These are chat archives for japgolly/scalacss

2nd
Apr 2015
Matt Hughes
@matthughes
Apr 02 2015 01:04
I didn't realize the styleS difference. Good to know. But in #25 I feel like I'm missing something. Why would the name of a "mixed in" style affect the outer style? What would happen if I mixed in three styles? I actually was under the impression that mixing in a style just meant that the call site would accumulate classnames.
```val foo = style("foo")(..."); val bar = style("bar")(..., foo);
val foo = style("foo")(..."); val bar = style("bar")(..., foo); div(bar) == div(className := "foo bar")
Li Haoyi
@lihaoyi
Apr 02 2015 01:12
@matthughes I considered that approach for Scalatags' CSS and ultimately went with the flatten-it-out approach
I have no good reason for it
=P
other than that it makes debugging
much easier
than seeing a chain of 20 mixed in classes
in the generated HTML
Matt Hughes
@matthughes
Apr 02 2015 01:13
There is also the approach of inlining everything into a style attribute. I do wonder if that would improve rendering performance.
Won't work for selectors, but plain classes could be inlined.
Li Haoyi
@lihaoyi
Apr 02 2015 01:13
one interesting thing is that
plain classes are selectors too
=D
I get around this via cls.splice for inlining and cls for treating as selector
Matt Hughes
@matthughes
Apr 02 2015 01:14
And presumably flat classes could be faster for the CSS engine. Rather than having to do multiple levels of lookup. Pure conjecture on my part and probably not a slow part of most websites anyway.
Li Haoyi
@lihaoyi
Apr 02 2015 01:14
yeah
it doesn't even matter for file-size
if you gzip things
Matt Hughes
@matthughes
Apr 02 2015 01:15
Or if you generate it on the client :)
That's how I'm using it right now. AFAICT I would, the style-related JS would get generated even if I generated it on the server anyway.
Li Haoyi
@lihaoyi
Apr 02 2015 01:16
that's not strictly true
you can have a StubStylesheet that's shared between client and server
and a FullStylesheet extends StubStylesheet that only lives on the server
so you can be guaranteed they'll be in sync but your client only gets the class-names and that's all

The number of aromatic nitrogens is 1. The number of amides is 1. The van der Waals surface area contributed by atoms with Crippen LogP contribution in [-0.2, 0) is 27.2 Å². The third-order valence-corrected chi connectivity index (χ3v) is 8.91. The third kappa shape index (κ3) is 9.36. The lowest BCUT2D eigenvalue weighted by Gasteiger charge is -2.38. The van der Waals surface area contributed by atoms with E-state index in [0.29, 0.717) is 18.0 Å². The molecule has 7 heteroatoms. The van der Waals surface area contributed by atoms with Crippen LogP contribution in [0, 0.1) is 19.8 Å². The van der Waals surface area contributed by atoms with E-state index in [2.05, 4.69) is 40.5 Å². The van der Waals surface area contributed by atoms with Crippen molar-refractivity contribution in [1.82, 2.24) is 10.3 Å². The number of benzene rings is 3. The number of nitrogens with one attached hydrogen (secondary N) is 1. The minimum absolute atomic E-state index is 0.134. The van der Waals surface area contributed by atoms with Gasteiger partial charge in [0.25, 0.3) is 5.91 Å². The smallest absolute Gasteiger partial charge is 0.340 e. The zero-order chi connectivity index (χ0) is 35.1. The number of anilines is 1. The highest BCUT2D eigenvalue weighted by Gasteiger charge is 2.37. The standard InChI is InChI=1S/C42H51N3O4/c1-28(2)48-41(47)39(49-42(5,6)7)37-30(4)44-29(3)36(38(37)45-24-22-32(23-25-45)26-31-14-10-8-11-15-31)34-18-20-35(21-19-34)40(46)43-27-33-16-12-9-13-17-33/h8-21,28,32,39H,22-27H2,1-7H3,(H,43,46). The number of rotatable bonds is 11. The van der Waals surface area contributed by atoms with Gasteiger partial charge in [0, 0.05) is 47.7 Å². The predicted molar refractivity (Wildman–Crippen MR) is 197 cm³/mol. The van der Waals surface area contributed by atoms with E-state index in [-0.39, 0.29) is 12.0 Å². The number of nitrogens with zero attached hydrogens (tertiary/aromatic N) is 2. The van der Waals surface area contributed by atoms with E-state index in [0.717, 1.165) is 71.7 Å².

Matt Hughes
@matthughes
Apr 02 2015 01:17
this is a scalatags feature I'm guessing?
Li Haoyi
@lihaoyi
Apr 02 2015 01:17
not really a scalatags feature
it's just inheritance
=P
but yeah it works in Scalatags
Matt Hughes
@matthughes
Apr 02 2015 01:27
@japgolly Would you expect this warning?

``` val styleA = style(
display.block
)

val styleB = style(
display.block,
styleA
)

// [CSS WARNING] .scalacss-0002 -- display overridden by display."
```

bah my formatting skillz are bad tonight
It's issuing a warning, but the display values are the same. I would think it would only warn if mixed in values conflict.
David Barri
@japgolly
Apr 02 2015 03:39
@matthughes Basically it's an over-sight. What you're doing should work as you'd expect. I'll fix it for 0.2.0 so it does :)
@matthughes Warnings are just like debugging info cos especially in large apps it's very frikkn hard to merge styles and know what causes problems and see what you're breaking.
(At least that's been my unpleasant experience.)
At the moment this only checks, when styles are merged, if they both modify the same attributes (directly or indirectly).
I haven't put any logic in to actually compare the values. It would make sense. Would you mind raising a ticket for it?
Otto Chrons
@ochrons
Apr 02 2015 06:38
@japgolly what I meant is to define, for example, a style for tr tags under a table with specific CSS class. Is there any other way than unsafeChild if I don't want to explicitly set a style to the tr tags
so like table.myStyle tr { font-size: small } kinda definition
David Barri
@japgolly
Apr 02 2015 06:42
I don't follow.
styleC is the safe way of composite styles.
There's unsafeChildren and unsafeRoot.
You could use unsafeRoot("table.myStyle tr") for your example?
Otto Chrons
@ochrons
Apr 02 2015 06:43
yea, but I don't want to use unsafe
David Barri
@japgolly
Apr 02 2015 06:43
I don't understand
Otto Chrons
@ochrons
Apr 02 2015 06:43
with styleC can you do the same, apply a style to child tr tags without explicitly setting the style on those in the code?
David Barri
@japgolly
Apr 02 2015 06:43
styleC then?
Otto Chrons
@ochrons
Apr 02 2015 06:44
<.table(myStyle, <.tr("blaa"))
David Barri
@japgolly
Apr 02 2015 06:44

without explicitly setting the style on those in the code

↑ well that would be unsafe :)

oh wait
yeah
oh wait
unsafe is to prevent against two things:
  1. Needed style not being applied to children.
  2. Decouple usage order from upstream declaration order. (as all the types are the same)
Also: 3. Compiler-aware link between styles and usage.
If you don't connect the tr style to the tr manually then you'll never know which styles are being used and which you can delete
Thus you may as well just use an external CSS
You the benefits of inline styling like refactoring, tracability and dead-code(style) detection
Which is why you can still achieve your goal, but with the unsafe disclaimer.
Make sense?
Otto Chrons
@ochrons
Apr 02 2015 06:50